Century Dictionary and Cyclopedia
- n. A common name for many processes by which a photograph may be made to afford a plate-matrix from which can be taken prints in ink corresponding to the original of the photographic image. These processes depend upon the property, possessed by potassium bichromate and analogous chemicals, of rendering insoluble, under the action of light, gelatin or some similar body with which they are compounded. By applications of this property, varying according to the process, a picture or design can be produced on a metal surface, and the blank places etched out with acid; or a matrix in relief can be formed, from which an electrotype plate can be made in ordinary ways. In general, the term photo-engraving is limited to a relief-block or -plate produced by photographic means for printing in an ordinary printing-press, to the art of making such blocks, and to prints from them; while the term photogravure is commonly applied to a photographically engraved plate in intaglio from which prints may be taken in a copperplate-press, to the art of making such an incised plate, and to a print from it. In the Gillet process a zinc plate coated with asphaltum is exposed beneath a negative, and those portions unchanged by light-are dissolved. The zinc is then etched. Photographs are reproduced in the form of half-tone plates for use in the printing-press by several methods, all of which depend upon breaking up the surface of the picture by dark lines in regular series. A gelatin film on which such a series of lines has been photographed is placed between the sensitized surface which is to receive the impression and a positive picture. The resulting print will consist of the subject appearing in half-tone on a ground of lines, and from it a typographical matrix is prepared in the usual ways. (For an example of a half-tone plate, see cut under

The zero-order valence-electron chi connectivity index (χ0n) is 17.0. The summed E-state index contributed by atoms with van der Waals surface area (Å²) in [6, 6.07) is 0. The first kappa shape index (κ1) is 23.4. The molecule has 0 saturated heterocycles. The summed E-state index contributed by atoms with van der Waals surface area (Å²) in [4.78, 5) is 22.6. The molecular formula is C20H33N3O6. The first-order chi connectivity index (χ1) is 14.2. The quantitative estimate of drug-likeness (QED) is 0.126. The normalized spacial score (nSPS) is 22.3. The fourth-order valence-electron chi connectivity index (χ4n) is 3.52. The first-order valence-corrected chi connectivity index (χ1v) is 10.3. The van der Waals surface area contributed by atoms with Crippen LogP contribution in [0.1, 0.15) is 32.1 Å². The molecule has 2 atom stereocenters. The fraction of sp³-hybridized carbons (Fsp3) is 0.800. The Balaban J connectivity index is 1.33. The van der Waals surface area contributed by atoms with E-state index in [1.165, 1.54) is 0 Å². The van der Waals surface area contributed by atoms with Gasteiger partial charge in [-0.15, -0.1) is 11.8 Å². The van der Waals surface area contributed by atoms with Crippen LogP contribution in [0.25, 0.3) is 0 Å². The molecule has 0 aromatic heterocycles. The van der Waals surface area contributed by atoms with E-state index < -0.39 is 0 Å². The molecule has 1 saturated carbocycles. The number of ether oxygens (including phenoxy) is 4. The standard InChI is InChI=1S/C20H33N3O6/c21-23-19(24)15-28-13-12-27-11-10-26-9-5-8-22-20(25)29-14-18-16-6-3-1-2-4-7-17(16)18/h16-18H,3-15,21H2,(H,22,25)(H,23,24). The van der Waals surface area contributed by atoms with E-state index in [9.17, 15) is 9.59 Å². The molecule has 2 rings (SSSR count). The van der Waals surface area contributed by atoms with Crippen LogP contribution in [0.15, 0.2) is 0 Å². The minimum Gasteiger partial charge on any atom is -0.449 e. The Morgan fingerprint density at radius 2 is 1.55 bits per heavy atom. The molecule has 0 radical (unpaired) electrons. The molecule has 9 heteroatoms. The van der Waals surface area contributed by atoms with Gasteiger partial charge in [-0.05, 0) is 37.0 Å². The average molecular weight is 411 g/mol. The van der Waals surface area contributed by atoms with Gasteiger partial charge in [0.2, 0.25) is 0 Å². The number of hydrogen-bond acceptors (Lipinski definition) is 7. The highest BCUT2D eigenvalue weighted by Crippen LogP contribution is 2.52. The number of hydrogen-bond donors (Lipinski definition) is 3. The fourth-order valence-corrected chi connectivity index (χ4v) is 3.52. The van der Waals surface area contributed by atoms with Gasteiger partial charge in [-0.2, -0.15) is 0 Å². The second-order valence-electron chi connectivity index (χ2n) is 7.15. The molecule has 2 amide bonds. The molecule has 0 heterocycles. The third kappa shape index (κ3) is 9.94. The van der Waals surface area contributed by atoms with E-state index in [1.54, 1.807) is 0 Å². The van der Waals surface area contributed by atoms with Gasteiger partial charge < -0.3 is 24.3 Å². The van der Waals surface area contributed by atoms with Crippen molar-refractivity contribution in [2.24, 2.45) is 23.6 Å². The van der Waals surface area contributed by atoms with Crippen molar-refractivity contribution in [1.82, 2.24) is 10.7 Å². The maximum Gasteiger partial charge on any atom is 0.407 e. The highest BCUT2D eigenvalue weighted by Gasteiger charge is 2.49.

dekadrachm.) Also called photographic engraving, photographic-process printing, photographic process. See photoetching(Gillet process), and compare heliotypyand photogravure.
- n. A print or plate made by photography and developed by etching for use on a type-printing press.
GNU Webster's 1913
- n. The process of obtaining an etched or engraved plate from the photographic image, to be used in printing; also, a picture produced by such a process.
- n. an engraving used to reproduce an illustration
“It will be seen that this process may be used with advantage instead of that of photo-engraving with bitumen, in cases where it is not advisable to use acids.”
“Practically all book illustrations, as well as those in catalogues and periodicals of all kinds, are made by some method of photo-engraving.”
“All methods of relief plate photo-engraving come under two general heads: "Half-tone" and "line engraving," the latter being very generally known as "zinc etching.”
“Zinc etching is the simplest method of photo-engraving and should be thoroughly understood before one begins to inquire into the intricacies of the half-tone process.”
“A well-equipped photo-engraving establishment must have all these screens, and all of them in many different sizes.”
“Photography is the basis of all the mechanical processes that come under the general head of photo-engraving.”
“Hand presses are a necessity in all photo-engraving shops, and with these several "proofs" of each plate are printed in order that the customer may judge of the quality of the plate.”
“Practically all things may be reproduced successfully by photo-engraving, but the vast majority of subjects that go to the photo-engraver are either photographs or drawings.”
“Second: From zinc or half-tone plates made from drawings -- generally designated as "photo-engraving".”
“Drawings for photo-engraving, 266. for the blacksmith, 172. shading and coloring, 277-288.”
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